Yogi had a way of saying things

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Yogi had a way of saying things

Wed, 08/12/2020 - 14:01
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A long time ago I wrote about the late Yogi Berra, specifically about the sayings that have been attributed to him. Yogi had a way of saying things that seemed funny at first, but when you considered them at length, there was a grain of solid philosophy imbedded within. The most famous example was “It ain’t over until its over.”

Just in case you don’t know who Yogi Berra was, he had a Hall-of-Fame career as a catcher-outfielder for the New York Yankees and later served as manager of the Yankees and New York Mets. He is acknowledged to have been one of the most beloved figures to ever participate in professional sports. He certainly was one of my all-time favorite personalities.

Yogi’s childhood friend and St. Louis neighbor, Joe Garagiola was the one who introduced Yogi the Philosopher to the world. From his bully pulpit on national television, Garagiola almost always had a Yogi story to add to any conversation. Some were true and some were suspiciously apocryphal. Mr. Berra was no dummy. He knew how to embellish his reputation with new sayings that fit the mold. He made a mint on commercials that featured a “Yogism” or two. Yogi even wrote a book “I Didn’t Say All the Things I Said.”

I don’t have the original piece that I wrote at my disposal, but I would like to revisit the subject. The following are quotes that have been attributed to Mr. Berra through the years

“A nickel ain’t worth a dime anymore.”

“Baseball is ninety percent mental. The other half is physical.”

“He hits from both sides of the plate. He’s amphibious.”

“How can a you hit and think at the same time?”

“Bill Dickey is learning me his experience.”

“I always thought that record would stand until it was broken.”

“I don’t know (if they were men or women fans running naked across the field). They had bags over their heads.”

“If people don’t want to come out to the ballpark, how are you going to stop them?”

“I’m a lucky guy and I’m happy to be with the Yankees. And I want to thank everyone for making this night necessary.”

“I’m not going to buy my kids an encyclopedia. Let them walk to school like I did.”

“In baseball, you don’t know nothing.”

“I never blame myself when I’m not hitting. I just blame the bat and if it keeps up, I change bats. After all, if I know it isn’t my fault that I’m not hitting, how can I get mad at myself?” “It ain’t the heat, it’s the

“It ain’t the heat, it’s the humility.”

“It gets late early out there.”

“I think Little League is wonderful. It keeps the kids out of the house.”

“It’s like deja vu all over again.”

“Little League baseball is a very good thing because it keeps the parents off the streets.”

“Ninety percent of this game is half mental.”

“Nobody goes there anymore because it’s too crowded.”

“So I’m ugly. I never saw anyone hit with his face.”

“Take it with a grin of salt.”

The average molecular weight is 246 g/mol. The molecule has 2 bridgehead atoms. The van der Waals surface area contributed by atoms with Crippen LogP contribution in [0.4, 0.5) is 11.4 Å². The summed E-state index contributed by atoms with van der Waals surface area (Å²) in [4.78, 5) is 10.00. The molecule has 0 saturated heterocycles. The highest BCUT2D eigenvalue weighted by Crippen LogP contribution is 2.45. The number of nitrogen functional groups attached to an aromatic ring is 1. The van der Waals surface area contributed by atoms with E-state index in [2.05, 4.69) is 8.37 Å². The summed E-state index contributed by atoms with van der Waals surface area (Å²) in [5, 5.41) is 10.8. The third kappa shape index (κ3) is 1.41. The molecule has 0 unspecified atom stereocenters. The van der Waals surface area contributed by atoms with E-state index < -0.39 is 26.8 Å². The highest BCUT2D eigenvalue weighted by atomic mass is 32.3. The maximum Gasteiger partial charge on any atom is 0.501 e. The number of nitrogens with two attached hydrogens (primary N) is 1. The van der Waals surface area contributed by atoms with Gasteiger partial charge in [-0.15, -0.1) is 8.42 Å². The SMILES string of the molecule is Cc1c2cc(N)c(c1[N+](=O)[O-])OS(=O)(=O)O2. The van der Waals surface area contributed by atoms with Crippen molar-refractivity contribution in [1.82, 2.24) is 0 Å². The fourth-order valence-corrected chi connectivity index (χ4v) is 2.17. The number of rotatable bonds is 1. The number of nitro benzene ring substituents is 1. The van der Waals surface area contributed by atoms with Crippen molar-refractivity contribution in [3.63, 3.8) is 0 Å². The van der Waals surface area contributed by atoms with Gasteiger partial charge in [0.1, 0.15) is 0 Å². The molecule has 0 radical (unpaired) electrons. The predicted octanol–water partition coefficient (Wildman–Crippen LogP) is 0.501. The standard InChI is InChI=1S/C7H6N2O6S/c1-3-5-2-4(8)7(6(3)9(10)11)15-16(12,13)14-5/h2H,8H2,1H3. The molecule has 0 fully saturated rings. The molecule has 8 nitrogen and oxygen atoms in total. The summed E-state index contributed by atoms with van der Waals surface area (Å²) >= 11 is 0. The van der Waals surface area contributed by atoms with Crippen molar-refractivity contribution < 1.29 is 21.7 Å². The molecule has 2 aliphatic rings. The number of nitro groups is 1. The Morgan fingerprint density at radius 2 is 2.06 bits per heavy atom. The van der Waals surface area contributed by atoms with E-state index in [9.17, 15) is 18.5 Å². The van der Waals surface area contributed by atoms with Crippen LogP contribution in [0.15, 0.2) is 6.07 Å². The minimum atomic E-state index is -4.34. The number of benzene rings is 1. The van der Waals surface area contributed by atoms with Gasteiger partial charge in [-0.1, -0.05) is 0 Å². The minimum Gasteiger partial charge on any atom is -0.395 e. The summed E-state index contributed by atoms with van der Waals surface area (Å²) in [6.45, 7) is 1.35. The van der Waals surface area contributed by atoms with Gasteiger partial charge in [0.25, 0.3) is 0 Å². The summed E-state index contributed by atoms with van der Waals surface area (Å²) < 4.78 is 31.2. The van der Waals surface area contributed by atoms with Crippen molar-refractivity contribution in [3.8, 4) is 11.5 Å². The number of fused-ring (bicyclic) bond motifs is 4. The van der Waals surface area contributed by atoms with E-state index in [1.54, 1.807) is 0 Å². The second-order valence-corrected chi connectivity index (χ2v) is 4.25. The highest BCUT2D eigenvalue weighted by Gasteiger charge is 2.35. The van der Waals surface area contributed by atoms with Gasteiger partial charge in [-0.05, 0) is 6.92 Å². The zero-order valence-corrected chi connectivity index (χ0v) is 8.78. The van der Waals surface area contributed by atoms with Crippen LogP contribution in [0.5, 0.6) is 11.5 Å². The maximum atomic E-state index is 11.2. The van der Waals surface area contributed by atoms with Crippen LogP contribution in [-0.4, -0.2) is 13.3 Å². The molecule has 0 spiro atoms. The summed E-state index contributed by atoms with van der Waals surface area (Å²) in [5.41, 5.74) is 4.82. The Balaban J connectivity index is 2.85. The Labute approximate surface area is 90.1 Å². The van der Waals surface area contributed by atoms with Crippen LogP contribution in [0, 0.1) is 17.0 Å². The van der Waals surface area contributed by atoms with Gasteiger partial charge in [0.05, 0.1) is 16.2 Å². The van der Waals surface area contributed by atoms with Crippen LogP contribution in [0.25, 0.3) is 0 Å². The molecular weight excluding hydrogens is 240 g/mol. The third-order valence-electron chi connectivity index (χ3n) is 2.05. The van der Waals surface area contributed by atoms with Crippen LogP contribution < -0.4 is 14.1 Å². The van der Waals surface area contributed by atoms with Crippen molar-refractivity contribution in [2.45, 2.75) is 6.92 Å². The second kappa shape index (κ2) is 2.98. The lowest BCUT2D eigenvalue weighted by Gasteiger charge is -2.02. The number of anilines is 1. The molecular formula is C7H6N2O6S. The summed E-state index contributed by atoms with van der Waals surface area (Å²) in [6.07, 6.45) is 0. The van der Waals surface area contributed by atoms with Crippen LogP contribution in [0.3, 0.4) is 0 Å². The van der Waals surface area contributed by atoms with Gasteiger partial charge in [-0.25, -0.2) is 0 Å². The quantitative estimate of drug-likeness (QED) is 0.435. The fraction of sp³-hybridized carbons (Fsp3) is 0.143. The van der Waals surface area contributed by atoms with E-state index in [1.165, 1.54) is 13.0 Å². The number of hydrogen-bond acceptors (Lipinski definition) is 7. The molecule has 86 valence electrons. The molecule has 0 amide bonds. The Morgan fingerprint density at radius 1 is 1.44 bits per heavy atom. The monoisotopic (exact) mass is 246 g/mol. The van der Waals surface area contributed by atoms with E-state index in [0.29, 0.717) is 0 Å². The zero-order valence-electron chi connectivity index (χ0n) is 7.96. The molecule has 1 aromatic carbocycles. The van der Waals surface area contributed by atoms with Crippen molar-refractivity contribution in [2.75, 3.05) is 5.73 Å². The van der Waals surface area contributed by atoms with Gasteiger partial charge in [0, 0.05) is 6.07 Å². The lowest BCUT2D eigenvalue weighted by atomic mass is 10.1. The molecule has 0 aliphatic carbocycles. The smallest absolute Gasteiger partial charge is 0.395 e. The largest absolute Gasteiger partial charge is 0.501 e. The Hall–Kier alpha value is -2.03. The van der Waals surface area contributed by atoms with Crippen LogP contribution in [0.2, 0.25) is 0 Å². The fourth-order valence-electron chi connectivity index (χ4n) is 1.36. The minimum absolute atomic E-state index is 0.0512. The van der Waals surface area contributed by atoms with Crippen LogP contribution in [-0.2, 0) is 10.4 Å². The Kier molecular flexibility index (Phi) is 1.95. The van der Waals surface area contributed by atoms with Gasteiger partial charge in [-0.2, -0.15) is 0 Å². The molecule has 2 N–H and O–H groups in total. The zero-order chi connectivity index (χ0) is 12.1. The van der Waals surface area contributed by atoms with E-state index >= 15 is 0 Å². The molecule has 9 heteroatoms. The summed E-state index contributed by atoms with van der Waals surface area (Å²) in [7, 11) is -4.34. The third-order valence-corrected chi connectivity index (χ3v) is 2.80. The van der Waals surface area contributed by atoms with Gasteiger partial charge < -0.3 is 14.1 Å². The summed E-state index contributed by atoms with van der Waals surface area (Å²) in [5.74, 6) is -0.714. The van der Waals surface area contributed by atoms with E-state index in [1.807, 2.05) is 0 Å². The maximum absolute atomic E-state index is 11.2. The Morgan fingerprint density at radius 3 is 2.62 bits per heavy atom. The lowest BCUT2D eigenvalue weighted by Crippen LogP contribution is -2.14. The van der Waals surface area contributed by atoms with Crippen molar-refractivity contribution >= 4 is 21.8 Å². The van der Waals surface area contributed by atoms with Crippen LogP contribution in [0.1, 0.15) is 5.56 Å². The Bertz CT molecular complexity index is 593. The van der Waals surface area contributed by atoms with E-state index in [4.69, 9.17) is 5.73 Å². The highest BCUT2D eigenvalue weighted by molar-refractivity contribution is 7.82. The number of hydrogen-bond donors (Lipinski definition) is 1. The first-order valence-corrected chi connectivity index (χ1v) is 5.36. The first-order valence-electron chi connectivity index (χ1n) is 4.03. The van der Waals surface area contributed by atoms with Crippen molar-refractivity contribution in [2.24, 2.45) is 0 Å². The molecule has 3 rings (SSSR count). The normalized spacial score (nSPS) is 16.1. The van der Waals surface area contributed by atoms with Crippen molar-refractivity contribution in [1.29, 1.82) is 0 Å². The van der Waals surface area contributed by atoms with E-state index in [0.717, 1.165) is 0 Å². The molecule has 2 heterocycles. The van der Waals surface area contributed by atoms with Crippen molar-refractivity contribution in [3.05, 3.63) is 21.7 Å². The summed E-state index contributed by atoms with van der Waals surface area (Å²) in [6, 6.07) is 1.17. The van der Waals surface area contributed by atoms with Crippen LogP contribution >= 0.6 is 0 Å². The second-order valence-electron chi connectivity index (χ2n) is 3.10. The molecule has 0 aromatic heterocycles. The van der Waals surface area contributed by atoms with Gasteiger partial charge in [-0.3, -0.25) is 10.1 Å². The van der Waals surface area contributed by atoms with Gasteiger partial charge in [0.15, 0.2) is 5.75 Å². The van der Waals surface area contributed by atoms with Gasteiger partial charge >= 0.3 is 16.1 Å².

“The towels were so thick there I could hardly close my suitcase.”

“You can observe a lot just by watching.”

“You should always go to other people’s funerals, otherwise, they won’t come to yours.”

“You’ve got to be very careful if you don’t know where you are going because you might not get there.”

“We made too many wrong mistakes.”

“When you come to a fork in the road, take it.”

When asked by his wife Carmen where he wanted to be buried, New York (where he played and managed in baseball), New Jersey (where he and Carmen had a home) or St. Louis (his boyhood home), he responded “Surprise me.

When told that he should turn his bat around so that he could read the trademark while batting so as to not break the bat, he responded, “I came up here to bat, not read.”

Others had things to say about Yogi Berra. Baseball Almanac provides the following list:

Casey Stengel -- “He’d fall in a sewer and come up with a gold watch.”

Mel Ott -- “He seemed to be doing everything wrong, yet everything came out right. He stopped everything behind the plate and hit everything in front of it.”

Casey Stengel -- They say he’s funny. Well, he has a lovely wife and family, a beautiful home, money in the bank and he plays golf with millionaires. What’s funny about that?”

Bill Dickey -- Right now, Berra does about everything wrong. But Casey warned me about that. The main thing is he has speed and agility behind the plate and a strong enough arm. He just needs to be taught to throw properly. I know he can hit. I’d say Berra has the makings of a good catcher. I won’t say great, but certainly a good one.”

Casey Stengel-- “Why has our pitching been so great? Our catcher, that’s why. He looks cumbersome but he’s as quick as a cat.”

Hector Lopez -- “Yogi has the fastest bat I ever saw. He could hit a ball late, that was already past him and take it out of the park. Pitchers were afraid of him because he would hit anything so they didn’t know what to throw. Yogi had them psyched out and he wasn’t even trying to psych them out.”

Dale Berra (Yogi’s son)-- “You can’t compare me to my father. Our similarities are different.”

Yogi died in 2015, but his legacy lives on. For the record, his ashes are interred at Gate of Heaven Cemetery in East Hanover, N. J., near to his Montclair, N. J. home. It was no surprise to him. His wife, Carmen died in 2014 and her ashes were interred first.